County Rep. Peter Oberacker, R-Schenevus, (and Otsego Now then-President Sandy Mathes) must have been prescient.

A little over three years ago, they proposed 130 acres of level land on a rise to the north of I-88’s Exit 18 at Schenevus for a 250-500-job distribution center, the type used by Amazon, Dollar General, Walmart — virtually every major U.S. retailer.

Today, after months of study, Adam Frosino, an engineer from McFarland Johnson, Binghamton-based consulting engineers, told the county Board of Representatives that 86 potential sites had been identified within two miles of Otsego County’s nine I-88 exits. They had been winnowed down to 26, then 10, then five, then two.

Of those two, the reps selected … the site championed by Oberacker and Mathes at the outset.

The site, said Frosino, is right off I-88, where an entrance with “curb appeal” can be created by turning the T at the exit and Route 7 into a four-way crossroads. Plus, a second entrance is possible from Smokey Avenue, which runs along the site’s west side.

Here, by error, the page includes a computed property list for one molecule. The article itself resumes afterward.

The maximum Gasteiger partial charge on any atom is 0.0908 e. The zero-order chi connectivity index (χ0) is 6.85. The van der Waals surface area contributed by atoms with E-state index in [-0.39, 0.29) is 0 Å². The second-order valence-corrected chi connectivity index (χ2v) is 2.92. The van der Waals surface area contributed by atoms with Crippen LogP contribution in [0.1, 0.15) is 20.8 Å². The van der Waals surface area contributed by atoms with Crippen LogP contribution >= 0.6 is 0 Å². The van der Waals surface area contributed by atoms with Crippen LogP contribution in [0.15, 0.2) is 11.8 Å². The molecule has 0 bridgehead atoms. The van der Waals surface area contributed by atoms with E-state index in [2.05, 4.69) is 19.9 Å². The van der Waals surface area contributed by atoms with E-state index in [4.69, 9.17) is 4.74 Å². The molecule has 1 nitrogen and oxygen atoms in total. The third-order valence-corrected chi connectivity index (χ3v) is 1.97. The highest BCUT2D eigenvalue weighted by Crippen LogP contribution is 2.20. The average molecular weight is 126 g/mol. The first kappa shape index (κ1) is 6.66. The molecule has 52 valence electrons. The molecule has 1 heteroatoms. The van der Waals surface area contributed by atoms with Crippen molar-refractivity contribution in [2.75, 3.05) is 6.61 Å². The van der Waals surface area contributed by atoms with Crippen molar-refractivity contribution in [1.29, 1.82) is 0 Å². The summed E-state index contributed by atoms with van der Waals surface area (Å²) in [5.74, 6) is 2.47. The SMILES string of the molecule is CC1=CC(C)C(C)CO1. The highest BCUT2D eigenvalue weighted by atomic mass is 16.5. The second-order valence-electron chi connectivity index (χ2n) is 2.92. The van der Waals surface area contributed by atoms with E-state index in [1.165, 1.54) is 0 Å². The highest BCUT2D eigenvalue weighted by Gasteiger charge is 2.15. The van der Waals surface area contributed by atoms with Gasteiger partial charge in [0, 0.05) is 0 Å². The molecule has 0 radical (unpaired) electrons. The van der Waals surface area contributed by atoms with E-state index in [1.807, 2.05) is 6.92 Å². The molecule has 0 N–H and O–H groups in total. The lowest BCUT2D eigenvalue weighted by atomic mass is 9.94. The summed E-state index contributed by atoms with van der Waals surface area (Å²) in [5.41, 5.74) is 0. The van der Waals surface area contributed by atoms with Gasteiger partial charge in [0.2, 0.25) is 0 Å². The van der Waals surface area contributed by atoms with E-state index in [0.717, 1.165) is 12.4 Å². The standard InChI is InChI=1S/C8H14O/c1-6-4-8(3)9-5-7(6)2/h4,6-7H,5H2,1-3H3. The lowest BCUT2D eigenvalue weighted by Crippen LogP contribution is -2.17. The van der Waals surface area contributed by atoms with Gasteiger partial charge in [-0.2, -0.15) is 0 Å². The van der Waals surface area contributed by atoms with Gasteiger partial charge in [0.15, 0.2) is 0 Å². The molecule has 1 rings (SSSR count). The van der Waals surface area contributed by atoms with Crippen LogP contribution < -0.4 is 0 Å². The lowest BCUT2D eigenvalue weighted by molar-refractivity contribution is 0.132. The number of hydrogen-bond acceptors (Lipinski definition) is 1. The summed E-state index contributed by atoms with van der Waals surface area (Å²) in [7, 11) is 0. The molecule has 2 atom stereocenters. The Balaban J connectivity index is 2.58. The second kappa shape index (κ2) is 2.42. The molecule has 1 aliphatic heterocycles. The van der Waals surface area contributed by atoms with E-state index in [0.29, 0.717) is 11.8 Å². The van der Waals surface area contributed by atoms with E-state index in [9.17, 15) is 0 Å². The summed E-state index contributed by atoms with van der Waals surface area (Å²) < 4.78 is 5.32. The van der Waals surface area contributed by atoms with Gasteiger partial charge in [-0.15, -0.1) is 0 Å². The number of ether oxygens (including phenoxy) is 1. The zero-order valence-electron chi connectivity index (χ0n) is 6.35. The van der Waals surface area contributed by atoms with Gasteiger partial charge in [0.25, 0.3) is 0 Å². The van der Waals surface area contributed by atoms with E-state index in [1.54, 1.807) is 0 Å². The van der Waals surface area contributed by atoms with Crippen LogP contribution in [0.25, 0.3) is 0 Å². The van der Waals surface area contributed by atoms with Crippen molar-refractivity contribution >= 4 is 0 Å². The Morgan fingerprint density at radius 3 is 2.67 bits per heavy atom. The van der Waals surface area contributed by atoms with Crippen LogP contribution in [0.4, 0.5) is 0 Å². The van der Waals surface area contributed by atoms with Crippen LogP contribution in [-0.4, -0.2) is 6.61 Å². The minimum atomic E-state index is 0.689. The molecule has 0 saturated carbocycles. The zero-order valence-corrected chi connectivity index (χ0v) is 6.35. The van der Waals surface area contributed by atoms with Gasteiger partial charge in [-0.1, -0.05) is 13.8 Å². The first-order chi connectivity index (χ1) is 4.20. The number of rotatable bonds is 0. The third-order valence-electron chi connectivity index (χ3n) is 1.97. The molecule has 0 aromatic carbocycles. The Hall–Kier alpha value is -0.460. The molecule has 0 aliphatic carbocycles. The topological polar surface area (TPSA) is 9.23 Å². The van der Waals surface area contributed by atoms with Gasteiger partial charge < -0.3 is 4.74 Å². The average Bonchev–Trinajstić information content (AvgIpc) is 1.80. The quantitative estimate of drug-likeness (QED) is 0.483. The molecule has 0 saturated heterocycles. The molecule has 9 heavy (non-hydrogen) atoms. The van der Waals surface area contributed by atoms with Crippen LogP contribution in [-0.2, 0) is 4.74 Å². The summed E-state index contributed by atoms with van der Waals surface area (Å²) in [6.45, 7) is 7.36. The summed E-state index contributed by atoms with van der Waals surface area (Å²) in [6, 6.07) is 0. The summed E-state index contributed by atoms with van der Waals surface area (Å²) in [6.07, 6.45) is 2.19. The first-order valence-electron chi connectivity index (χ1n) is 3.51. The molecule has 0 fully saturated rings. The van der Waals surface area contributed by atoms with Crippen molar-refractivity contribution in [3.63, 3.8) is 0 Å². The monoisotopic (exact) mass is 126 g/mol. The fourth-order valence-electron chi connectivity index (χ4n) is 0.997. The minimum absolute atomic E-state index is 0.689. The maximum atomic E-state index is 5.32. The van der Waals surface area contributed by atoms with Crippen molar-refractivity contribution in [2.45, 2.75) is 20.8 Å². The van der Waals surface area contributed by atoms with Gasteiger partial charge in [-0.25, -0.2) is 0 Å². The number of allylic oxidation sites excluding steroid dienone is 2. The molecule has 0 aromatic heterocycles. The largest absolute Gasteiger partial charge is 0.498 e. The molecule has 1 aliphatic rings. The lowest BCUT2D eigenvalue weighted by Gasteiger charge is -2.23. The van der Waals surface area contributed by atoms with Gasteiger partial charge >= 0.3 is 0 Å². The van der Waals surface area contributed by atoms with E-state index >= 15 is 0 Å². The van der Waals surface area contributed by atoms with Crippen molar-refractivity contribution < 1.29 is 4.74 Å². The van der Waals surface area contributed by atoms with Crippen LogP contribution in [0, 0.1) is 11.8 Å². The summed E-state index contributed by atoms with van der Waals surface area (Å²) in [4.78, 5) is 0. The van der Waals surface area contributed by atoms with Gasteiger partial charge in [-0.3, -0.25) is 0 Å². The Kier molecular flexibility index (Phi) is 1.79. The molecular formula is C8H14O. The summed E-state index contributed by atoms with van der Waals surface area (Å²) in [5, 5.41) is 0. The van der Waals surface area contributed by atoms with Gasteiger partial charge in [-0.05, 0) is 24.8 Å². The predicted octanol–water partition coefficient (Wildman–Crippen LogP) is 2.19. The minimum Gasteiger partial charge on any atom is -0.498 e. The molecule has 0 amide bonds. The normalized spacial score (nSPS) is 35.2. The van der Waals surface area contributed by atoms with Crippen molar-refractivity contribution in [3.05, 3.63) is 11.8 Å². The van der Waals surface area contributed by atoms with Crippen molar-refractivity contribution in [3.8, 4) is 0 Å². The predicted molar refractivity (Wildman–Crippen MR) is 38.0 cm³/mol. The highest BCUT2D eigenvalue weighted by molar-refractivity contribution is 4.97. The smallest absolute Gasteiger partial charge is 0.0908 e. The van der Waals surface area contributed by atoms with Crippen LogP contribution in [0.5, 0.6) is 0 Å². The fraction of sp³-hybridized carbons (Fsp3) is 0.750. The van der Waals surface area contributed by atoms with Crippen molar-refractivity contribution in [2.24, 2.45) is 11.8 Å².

There’s sufficient land for a 600,000 square foot building, access to utilities, and an owner — Ron and Helen Kinch — willing to sell.

The second site was across I-88 from Schenevus off Route 41 on Tait Road. It could accommodate a 1-million-square-foot building, but it’s two miles from Exit 18, and Route 41 has a 10 percent grade, a challenge for many rigs, particularly on icy days, that would have to navigate it daily.

While looking for a site for a million-square-foot building, Frosino was asked what big retailer would be interested in a 600,000-square-foot one. “All of them,” he replied. Some distribution centers are as big as 1.5 million square feet; some as small at 300,000 square feet.

The Schenevus site is just right.

Oberacker, who is now running for state Senate to succeed retiring state Sen. Jim Seward, R-Milford, points out the #1 site is also south-facing, meaning anyone who locates there can take advantage of solar energy to allay costs.

It was also pointed out that a distribution center could spur related development — a truck stop/gas station, for instance, or a motel.

The next steps, Frosino said, are a market survey, conceptual site plans, a conceptual cost estimate and obtaining environmental. The idea is to make the site “virtually shovel-ready,” he said.

The idea, also, is that Otsego Now, the county’s economic development arm which today received a $75,000 allocation from the county reps, would buy the site and market it. Since it would be job-creating, there would likely be state grants available to help with its development.

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